He insisted that the Traditional Latin Rite Catholic Church is not a "new church", but the same Catholic Church that existed for almost two millennia prior to the changes imposed by Vatican II. His followers refer to the church generally recognized as the Roman Catholic Church as the "Modern Catholic Church" or the "Post-Vatican Council II Church". They labelled Paul VI the "arch-heretic of Rome" and referred to the mainstream church as "the Church of the Beast".[4] "Who would be so bold or so foolish as to call these bishops Catholic or to pretend that they possess any legitimate authority? Including the arch-heretic in Rome?"[5]

A Spokesman Review article states that Schuckardt claimed to be the only true Catholic bishop.[6]

As related in a Spokesman Review article from 1983, Schuckardt is quoted as saying: "Some of our teachers, studying the French revolution, saw the origins of the red, white, and blue, which was adopted then. The red represented the thousands of bishops and priests who were nailed to the church doors."[6]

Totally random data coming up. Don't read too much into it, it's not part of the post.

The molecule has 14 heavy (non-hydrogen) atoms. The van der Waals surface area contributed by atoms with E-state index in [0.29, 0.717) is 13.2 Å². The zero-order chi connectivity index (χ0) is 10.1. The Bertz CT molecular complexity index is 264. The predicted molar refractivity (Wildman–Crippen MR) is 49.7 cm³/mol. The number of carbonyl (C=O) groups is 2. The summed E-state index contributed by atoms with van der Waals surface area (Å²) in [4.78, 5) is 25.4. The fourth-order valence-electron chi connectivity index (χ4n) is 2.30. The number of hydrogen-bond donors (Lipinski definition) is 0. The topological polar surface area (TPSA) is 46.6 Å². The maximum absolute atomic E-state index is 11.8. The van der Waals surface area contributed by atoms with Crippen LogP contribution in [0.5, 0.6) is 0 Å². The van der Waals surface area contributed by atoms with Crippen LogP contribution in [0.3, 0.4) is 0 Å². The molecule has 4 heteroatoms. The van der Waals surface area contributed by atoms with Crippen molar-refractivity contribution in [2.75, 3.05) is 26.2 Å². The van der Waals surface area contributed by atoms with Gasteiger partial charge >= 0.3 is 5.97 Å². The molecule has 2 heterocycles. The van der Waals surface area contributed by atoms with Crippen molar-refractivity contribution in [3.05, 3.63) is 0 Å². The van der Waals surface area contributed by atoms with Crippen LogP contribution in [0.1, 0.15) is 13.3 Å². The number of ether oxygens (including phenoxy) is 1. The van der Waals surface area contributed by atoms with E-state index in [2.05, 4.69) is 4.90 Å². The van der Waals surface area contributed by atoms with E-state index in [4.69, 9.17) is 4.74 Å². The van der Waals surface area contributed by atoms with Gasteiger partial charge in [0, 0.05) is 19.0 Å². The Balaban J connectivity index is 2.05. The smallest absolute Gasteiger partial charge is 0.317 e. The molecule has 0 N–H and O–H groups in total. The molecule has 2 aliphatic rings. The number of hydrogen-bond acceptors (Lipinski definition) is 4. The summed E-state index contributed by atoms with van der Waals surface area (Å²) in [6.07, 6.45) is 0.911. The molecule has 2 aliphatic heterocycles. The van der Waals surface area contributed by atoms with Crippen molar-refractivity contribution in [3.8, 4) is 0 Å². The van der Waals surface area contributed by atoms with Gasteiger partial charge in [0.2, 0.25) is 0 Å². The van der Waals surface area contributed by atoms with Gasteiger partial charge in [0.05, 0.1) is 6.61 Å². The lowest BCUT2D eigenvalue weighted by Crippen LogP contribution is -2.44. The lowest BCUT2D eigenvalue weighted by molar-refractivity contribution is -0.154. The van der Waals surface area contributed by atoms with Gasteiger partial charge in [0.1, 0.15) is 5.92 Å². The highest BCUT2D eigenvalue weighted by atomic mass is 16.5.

Criticism[edit]

Bishop Lawrence Welsh, Bishop of the Diocese of Spokane, wrote of Schuckardt in the Inland Register (a diocesan newspaper): "Bishop Schuckardt has received no mission from the church universal and does not accept the unity of the apostolic office. Yet these are some of the very elements which make the Church Roman Catholic." In another section Bishop Welsh adds "[T]hey deny the teaching authority of the Second Vatican Council and the last four Popes. Implicitly Bishop Schuckardt has set himself up as the final and last arbiter of Catholic tradition."[7]